Sensor microchip uses 30,000-times less power than conventional chips

A low-power microchip uses 30,000 times less power in sleep mode and 10 times less in active mode than comparable chips now on the market.

The Phoenix Processor sets a low-power record and is intended for use in cutting-edge sensor-based devices such as medical implants, environment monitors or surveillance equipment according to researchers at the University of Michigan who developed the chip. The chip consumes 30 picowatts during sleep mode. A picowatt is one-trillionth of a watt. Theoretically, the energy stored in a watch battery would be enough to run the Phoenix for 263 years.

Phoenix measures one square millimeter, but is the same size as its thin-film battery. “Low power consumption lets us reduce battery size and thereby overall system size. Our system, including the battery, is projected to be 1,000 times smaller than the smallest known sensing system today,” said David Blaauw, a professor in the Department of Electrical Engineering and Computer Science “It could allow for a host of new sensor applications.” 

To achieve such low power, Phoenix engineers focused on sleep mode, where sensors can spend more than 99% of their time. A low-power timer acts as an alarm clock on perpetual snooze, waking Phoenix every ten minutes for 1/10th of a second to run a set of 2,000 instructions. The list includes checking the sensor for new data, processing it, compressing it into a sort of short-hand, and storing it before going back to sleep, researchers said.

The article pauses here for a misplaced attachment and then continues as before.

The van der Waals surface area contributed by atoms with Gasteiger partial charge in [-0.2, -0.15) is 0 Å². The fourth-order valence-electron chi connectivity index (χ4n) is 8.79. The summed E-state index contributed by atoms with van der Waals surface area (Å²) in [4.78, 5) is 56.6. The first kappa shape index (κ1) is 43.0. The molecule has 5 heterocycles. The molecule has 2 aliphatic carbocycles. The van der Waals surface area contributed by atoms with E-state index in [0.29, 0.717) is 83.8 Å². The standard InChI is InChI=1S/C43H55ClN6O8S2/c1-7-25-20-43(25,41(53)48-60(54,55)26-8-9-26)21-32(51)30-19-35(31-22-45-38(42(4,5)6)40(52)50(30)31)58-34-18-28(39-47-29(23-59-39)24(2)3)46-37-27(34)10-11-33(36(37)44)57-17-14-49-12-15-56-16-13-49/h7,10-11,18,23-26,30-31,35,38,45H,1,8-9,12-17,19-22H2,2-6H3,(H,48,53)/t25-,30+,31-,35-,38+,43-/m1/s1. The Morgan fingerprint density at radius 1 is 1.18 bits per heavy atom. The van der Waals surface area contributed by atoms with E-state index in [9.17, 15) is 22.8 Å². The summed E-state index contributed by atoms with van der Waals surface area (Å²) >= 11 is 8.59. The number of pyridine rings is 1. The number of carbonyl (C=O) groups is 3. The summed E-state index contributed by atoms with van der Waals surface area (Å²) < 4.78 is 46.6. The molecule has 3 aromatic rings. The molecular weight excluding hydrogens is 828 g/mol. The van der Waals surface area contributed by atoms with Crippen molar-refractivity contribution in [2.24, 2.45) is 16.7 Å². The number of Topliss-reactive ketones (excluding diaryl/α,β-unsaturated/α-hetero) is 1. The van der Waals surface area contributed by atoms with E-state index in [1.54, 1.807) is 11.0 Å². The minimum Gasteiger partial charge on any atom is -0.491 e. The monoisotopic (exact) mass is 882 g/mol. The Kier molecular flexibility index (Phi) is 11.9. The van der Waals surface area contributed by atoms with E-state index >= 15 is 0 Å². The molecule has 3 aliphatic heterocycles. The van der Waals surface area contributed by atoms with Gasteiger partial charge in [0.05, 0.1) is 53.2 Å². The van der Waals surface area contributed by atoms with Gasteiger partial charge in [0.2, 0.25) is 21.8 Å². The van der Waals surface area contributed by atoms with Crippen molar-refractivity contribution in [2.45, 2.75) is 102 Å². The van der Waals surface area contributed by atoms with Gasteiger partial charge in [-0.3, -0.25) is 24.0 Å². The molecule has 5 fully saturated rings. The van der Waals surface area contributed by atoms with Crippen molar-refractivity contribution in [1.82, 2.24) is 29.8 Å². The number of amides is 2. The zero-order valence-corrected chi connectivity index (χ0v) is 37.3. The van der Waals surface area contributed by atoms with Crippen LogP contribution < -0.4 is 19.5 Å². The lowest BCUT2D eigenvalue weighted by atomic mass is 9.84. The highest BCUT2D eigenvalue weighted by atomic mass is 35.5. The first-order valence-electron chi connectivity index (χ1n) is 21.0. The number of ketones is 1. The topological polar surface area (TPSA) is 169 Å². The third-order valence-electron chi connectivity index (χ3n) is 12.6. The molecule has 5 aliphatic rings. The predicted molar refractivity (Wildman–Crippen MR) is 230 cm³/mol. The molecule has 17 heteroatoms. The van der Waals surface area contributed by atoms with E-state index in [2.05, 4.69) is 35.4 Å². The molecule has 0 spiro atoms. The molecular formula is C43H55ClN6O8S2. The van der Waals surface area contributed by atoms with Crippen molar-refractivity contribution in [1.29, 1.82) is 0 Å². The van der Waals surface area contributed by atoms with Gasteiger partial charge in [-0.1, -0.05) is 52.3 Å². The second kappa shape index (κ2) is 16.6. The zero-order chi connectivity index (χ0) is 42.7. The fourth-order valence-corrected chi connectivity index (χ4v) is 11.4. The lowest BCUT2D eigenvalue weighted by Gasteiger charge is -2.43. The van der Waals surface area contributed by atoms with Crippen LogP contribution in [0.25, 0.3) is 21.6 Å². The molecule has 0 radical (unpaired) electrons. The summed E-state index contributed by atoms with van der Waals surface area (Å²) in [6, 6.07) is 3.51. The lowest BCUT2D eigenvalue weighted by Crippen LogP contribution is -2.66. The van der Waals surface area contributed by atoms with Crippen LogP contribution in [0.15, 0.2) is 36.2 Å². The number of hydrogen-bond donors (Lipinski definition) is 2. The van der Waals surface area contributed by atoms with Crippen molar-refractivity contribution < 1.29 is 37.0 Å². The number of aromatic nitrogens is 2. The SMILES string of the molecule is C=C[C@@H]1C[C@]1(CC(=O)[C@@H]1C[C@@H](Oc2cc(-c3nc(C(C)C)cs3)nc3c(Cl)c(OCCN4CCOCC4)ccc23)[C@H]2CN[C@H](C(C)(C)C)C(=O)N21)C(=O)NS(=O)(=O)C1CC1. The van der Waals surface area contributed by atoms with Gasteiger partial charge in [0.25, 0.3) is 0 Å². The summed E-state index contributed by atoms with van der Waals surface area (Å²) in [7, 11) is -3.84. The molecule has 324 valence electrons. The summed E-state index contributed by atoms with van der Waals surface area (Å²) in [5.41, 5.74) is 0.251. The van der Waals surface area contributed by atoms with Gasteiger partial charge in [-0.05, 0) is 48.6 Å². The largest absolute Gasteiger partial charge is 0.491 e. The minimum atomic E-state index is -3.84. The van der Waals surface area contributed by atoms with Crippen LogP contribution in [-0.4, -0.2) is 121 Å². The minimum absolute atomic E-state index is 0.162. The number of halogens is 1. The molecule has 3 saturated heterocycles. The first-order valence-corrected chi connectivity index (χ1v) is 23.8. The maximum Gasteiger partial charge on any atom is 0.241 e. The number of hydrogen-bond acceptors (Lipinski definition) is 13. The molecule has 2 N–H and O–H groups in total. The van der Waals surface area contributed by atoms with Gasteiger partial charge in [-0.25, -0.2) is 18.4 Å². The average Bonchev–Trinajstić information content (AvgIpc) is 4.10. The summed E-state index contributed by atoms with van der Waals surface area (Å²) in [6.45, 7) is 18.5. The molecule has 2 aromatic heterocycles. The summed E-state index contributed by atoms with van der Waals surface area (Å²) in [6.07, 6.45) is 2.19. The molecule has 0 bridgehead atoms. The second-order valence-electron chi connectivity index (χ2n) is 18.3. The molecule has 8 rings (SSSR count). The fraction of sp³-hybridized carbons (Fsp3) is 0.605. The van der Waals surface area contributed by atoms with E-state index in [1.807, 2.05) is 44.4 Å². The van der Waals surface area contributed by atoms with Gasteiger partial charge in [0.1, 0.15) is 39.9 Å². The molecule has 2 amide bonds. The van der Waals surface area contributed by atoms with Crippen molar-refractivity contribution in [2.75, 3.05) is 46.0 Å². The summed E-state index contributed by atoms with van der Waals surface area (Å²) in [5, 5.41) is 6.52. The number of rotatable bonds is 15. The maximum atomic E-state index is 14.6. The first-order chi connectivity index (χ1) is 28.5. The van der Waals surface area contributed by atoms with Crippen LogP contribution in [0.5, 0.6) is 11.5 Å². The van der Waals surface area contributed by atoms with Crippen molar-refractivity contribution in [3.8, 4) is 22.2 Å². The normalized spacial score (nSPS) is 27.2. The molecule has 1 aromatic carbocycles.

A unique power gate design is an important part of the sleep strategy. Power gates block the electric current from parts of a chip not essential for memory during sleep.In typical state-of-the-art chips, power gates are wide with low resistance to let through as much electric current as possible when the device is turned on. These chips wake up quickly and run fast, but leak electric current in sleep mode, researchers said.

Phoenix engineers used much narrower power gates that restrict the flow of electric current. That strategy, coupled with the deliberate use of an older process technology, cut down on energy leaks.To address this performance loss, the Michigan team increased the chip’s operating voltage, increasing the baseline power by approximately 20% when the chip is awake. But Phoenix still runs at 0.5 Volts, rather than the 1 to 1.2 Volts typical chips require.

The researchers are putting the Phoenix in a biomedical sensor to monitor eye pressure in glaucoma patients. Engineers envision that chips like this could also be sprinkled around to make a nearly invisible sensor network to monitor air or water or detect movement. They could be mixed into concrete to sense the structural integrity of new buildings and bridges.

Such low power chips are not of the same ilk being developed by Intel with its Atom family. The Atom family of low-power chips are destined for a new class of mini-laptops like the Asus Eee PC, as well as even smaller Internet devices. They compete with chips from Broadcom, Via Technologies, Arm and others.

In February, IBM said it had developed a prototype chip that could transmit up to 8 terabit/sec of information -- equivalent to about 5,000 high-definition video streams -- using the power of a single 100-watt light bulb.  

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